Lower-energy beams. In other words, the absorbed dose in the medium outside the primary beam is greater for low-energy beams than for those of higher energy.
36. Is the physical penumbra dependent on beam quality?
Yes.
37. We know that the shape of the isodose curve, on the lateral ends, are affected by s, SSD, and SDD. What is the name of the property affected by those three parameters which in result affects isodose curves?
The geometric penumbra. In addition, the SSD affects the percent depth dose and therefore the depth of the isodose curves.
38. What does the term "collimation" actually refer to (definition)?
The term collimation is used here to designate not only the collimator blocks that give shape and size to the beam, but also the flattening filter and other absorbers or scatterers in the beam between the target? (it could be source) and the patient.
39. What beam quality requires the use of the flattening filter?
Megavoltage x-ray beams. The flattening filter, has the greatest influence in determining the shape of the isodose curve.
40. What is the function of the "flattening filter"?
The function of the flattening filter is to make the beam intensity distribution relatively uniform across the field. Therefore, the filter is thickest in the middle and tapers off toward the edges.
41. With a flattening filter, where is the greater average beam energy? Is it near the periphery of it or in the center?
In general, the average energy of the beam is somewhat lower for the peripheral areas compared with the central part of the beam. This change in quality across the beam causes the flatness to change with depth. However, the change in flatness with depth is caused by not only the selective hardening of the beam across the field, but also the changes in the distribution of radiation scatter as the depth increases.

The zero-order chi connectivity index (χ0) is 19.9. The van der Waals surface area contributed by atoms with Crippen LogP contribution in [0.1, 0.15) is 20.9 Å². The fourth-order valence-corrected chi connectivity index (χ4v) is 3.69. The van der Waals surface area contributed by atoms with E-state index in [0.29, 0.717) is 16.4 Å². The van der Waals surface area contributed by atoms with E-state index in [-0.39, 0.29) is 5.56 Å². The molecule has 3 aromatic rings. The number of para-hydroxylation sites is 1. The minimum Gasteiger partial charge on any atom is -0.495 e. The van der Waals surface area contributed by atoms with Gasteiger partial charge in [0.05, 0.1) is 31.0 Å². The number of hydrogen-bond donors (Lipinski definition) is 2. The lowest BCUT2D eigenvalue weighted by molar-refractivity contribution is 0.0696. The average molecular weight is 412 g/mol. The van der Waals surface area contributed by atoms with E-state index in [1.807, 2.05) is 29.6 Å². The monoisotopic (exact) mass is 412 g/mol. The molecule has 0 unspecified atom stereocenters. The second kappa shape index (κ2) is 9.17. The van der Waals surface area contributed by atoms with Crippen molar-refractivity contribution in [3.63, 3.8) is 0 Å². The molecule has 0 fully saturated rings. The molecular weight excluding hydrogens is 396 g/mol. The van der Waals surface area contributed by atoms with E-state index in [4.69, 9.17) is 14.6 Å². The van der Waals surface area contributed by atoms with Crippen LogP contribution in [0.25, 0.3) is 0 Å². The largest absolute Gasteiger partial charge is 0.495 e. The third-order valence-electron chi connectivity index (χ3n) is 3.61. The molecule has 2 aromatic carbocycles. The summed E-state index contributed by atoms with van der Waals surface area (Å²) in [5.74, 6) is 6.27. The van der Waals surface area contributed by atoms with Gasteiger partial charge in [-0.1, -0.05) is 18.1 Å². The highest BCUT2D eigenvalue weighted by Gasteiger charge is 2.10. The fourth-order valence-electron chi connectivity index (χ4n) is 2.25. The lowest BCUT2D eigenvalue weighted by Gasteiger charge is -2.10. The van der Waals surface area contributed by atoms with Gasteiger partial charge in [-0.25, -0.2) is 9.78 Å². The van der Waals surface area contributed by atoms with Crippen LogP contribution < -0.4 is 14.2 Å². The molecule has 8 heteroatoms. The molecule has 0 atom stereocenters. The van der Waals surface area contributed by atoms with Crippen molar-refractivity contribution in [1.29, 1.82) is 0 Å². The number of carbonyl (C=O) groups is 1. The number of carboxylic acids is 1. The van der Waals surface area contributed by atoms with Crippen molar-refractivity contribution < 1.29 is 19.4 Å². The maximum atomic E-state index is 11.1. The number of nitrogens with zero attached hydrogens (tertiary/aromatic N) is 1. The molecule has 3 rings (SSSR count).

42. Is the field size one of the most important parameters in treatment planning, specifically dealing with isodose curves?
Yes. Adequate dosimetric coverage of the tumor requires a determination of appropriate field size.This determination must always be made dosimetrically rather than geometrically. In other words, a certain isodose curve enclosing the treatment volume should be the guide in choosing a field size rather than the geometric dimensions of the field.
43. What is the smallest field size that requires caution when doing treatment planning?
6 cm is when great caution should be exercised since fields equal to that or smaller have a large percentage of the field lying within the penumbra region.
44. What special filter (absorber) is placed in the path of a beam to modify its isodose distribution by causing a progressive decrease in the intensity across the beam, resulting a tilt of the isodose curves from their normal positions?
A wedge filter. The isodose curves are tilted toward the thin end, and the degree of tilt depends on the slope of the wedge filter.
45. Are wedge filters, as shown in most figures, perfectly sloped?
No. In actual wedge filter design, the sloping surface is made either straight or sigmoid in shape; the latter design is used to produce straighter isodose curves.
46. What design of wedge filters produce straighter, tilted isodose curves?
The sigmoid shaped wedge filter.
47. What are wedge filters (absorbers) usually made out of?
The wedge is usually made of a dense material, such as lead or steel, and is mounted on a transparent plastic tray, which can be inserted in the beam at a specified distance from the source.
48. What is the minimum distance from the skin surface is the wedge filter placed and why?